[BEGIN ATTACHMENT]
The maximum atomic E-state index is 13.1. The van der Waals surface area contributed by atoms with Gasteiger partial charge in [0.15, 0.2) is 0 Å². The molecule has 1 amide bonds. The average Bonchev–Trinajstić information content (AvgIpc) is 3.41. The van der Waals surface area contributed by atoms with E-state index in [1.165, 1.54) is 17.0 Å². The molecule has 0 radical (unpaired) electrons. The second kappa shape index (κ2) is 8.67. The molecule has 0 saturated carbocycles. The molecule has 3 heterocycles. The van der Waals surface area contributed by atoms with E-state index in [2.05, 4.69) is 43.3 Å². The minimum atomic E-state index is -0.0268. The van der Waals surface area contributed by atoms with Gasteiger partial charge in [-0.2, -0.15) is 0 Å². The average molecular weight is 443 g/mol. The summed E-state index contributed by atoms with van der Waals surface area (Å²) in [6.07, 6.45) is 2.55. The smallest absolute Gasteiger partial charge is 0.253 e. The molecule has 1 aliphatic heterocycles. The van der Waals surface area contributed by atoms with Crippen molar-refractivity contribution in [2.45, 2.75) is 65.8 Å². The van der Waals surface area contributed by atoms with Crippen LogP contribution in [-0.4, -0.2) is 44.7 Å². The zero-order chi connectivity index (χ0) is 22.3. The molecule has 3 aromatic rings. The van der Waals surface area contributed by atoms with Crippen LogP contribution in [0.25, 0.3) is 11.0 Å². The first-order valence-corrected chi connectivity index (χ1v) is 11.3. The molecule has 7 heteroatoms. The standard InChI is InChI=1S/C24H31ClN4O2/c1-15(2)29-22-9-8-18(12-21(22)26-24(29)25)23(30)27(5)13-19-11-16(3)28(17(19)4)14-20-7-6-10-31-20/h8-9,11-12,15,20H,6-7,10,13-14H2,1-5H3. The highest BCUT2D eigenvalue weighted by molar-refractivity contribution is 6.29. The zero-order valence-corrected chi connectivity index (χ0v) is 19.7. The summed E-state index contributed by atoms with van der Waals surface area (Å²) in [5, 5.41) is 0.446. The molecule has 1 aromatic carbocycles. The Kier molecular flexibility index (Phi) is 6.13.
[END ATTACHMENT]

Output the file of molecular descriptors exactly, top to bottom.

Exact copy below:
The maximum atomic E-state index is 13.1. The van der Waals surface area contributed by atoms with Gasteiger partial charge in [0.15, 0.2) is 0 Å². The molecule has 1 amide bonds. The average Bonchev–Trinajstić information content (AvgIpc) is 3.41. The van der Waals surface area contributed by atoms with E-state index in [1.165, 1.54) is 17.0 Å². The molecule has 0 radical (unpaired) electrons. The second kappa shape index (κ2) is 8.67. The molecule has 0 saturated carbocycles. The molecule has 3 heterocycles. The van der Waals surface area contributed by atoms with E-state index in [2.05, 4.69) is 43.3 Å². The minimum atomic E-state index is -0.0268. The van der Waals surface area contributed by atoms with Gasteiger partial charge in [-0.2, -0.15) is 0 Å². The average molecular weight is 443 g/mol. The summed E-state index contributed by atoms with van der Waals surface area (Å²) in [6.07, 6.45) is 2.55. The smallest absolute Gasteiger partial charge is 0.253 e. The molecule has 1 aliphatic heterocycles. The van der Waals surface area contributed by atoms with Crippen molar-refractivity contribution in [2.45, 2.75) is 65.8 Å². The van der Waals surface area contributed by atoms with Crippen LogP contribution in [-0.4, -0.2) is 44.7 Å². The zero-order chi connectivity index (χ0) is 22.3. The molecule has 3 aromatic rings. The van der Waals surface area contributed by atoms with Crippen LogP contribution in [0.25, 0.3) is 11.0 Å². The first-order valence-corrected chi connectivity index (χ1v) is 11.3. The molecule has 7 heteroatoms. The standard InChI is InChI=1S/C24H31ClN4O2/c1-15(2)29-22-9-8-18(12-21(22)26-24(29)25)23(30)27(5)13-19-11-16(3)28(17(19)4)14-20-7-6-10-31-20/h8-9,11-12,15,20H,6-7,10,13-14H2,1-5H3. The highest BCUT2D eigenvalue weighted by molar-refractivity contribution is 6.29. The zero-order valence-corrected chi connectivity index (χ0v) is 19.7. The summed E-state index contributed by atoms with van der Waals surface area (Å²) in [5, 5.41) is 0.446. The molecule has 1 aromatic carbocycles. The Kier molecular flexibility index (Phi) is 6.13.